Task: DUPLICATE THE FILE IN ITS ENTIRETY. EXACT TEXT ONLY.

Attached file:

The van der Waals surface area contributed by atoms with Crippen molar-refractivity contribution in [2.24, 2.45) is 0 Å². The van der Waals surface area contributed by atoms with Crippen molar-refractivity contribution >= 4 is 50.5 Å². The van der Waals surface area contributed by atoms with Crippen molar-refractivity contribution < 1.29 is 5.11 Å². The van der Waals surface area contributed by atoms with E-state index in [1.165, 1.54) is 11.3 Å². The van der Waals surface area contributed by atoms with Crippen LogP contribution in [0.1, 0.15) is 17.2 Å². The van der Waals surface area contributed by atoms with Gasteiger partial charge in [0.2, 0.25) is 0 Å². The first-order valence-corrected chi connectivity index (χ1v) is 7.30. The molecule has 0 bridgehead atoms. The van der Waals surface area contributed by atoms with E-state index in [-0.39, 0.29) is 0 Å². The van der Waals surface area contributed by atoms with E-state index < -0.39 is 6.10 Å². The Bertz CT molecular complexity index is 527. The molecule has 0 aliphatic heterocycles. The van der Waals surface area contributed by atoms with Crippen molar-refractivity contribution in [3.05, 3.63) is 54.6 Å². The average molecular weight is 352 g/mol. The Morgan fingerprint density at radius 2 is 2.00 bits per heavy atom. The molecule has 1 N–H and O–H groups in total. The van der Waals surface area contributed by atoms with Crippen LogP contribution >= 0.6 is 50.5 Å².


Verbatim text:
The van der Waals surface area contributed by atoms with Crippen molar-refractivity contribution in [2.24, 2.45) is 0 Å². The van der Waals surface area contributed by atoms with Crippen molar-refractivity contribution >= 4 is 50.5 Å². The van der Waals surface area contributed by atoms with Crippen molar-refractivity contribution < 1.29 is 5.11 Å². The van der Waals surface area contributed by atoms with E-state index in [1.165, 1.54) is 11.3 Å². The van der Waals surface area contributed by atoms with Crippen LogP contribution in [0.1, 0.15) is 17.2 Å². The van der Waals surface area contributed by atoms with Gasteiger partial charge in [0.2, 0.25) is 0 Å². The first-order valence-corrected chi connectivity index (χ1v) is 7.30. The molecule has 0 bridgehead atoms. The van der Waals surface area contributed by atoms with E-state index in [-0.39, 0.29) is 0 Å². The van der Waals surface area contributed by atoms with E-state index < -0.39 is 6.10 Å². The Bertz CT molecular complexity index is 527. The molecule has 0 aliphatic heterocycles. The van der Waals surface area contributed by atoms with Crippen molar-refractivity contribution in [3.05, 3.63) is 54.6 Å². The average molecular weight is 352 g/mol. The Morgan fingerprint density at radius 2 is 2.00 bits per heavy atom. The molecule has 1 N–H and O–H groups in total. The van der Waals surface area contributed by atoms with Crippen LogP contribution >= 0.6 is 50.5 Å².